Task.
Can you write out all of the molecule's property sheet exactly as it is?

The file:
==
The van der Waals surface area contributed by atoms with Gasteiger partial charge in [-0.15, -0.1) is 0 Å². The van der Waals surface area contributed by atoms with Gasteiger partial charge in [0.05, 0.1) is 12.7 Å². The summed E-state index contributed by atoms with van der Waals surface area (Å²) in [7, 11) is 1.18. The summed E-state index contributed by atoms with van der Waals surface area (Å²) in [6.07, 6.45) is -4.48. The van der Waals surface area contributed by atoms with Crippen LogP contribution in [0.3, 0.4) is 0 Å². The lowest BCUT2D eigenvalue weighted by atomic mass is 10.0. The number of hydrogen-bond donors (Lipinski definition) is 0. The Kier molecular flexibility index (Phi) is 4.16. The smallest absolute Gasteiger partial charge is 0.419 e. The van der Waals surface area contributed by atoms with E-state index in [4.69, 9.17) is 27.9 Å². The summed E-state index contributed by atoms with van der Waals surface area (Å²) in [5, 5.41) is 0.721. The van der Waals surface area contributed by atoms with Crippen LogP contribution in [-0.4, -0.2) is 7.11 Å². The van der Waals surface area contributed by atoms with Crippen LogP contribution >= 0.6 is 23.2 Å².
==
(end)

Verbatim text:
The van der Waals surface area contributed by atoms with Gasteiger partial charge in [-0.15, -0.1) is 0 Å². The van der Waals surface area contributed by atoms with Gasteiger partial charge in [0.05, 0.1) is 12.7 Å². The summed E-state index contributed by atoms with van der Waals surface area (Å²) in [7, 11) is 1.18. The summed E-state index contributed by atoms with van der Waals surface area (Å²) in [6.07, 6.45) is -4.48. The van der Waals surface area contributed by atoms with Crippen LogP contribution in [0.3, 0.4) is 0 Å². The lowest BCUT2D eigenvalue weighted by atomic mass is 10.0. The number of hydrogen-bond donors (Lipinski definition) is 0. The Kier molecular flexibility index (Phi) is 4.16. The smallest absolute Gasteiger partial charge is 0.419 e. The van der Waals surface area contributed by atoms with E-state index in [4.69, 9.17) is 27.9 Å². The summed E-state index contributed by atoms with van der Waals surface area (Å²) in [5, 5.41) is 0.721. The van der Waals surface area contributed by atoms with Crippen LogP contribution in [-0.4, -0.2) is 7.11 Å². The van der Waals surface area contributed by atoms with Crippen LogP contribution >= 0.6 is 23.2 Å².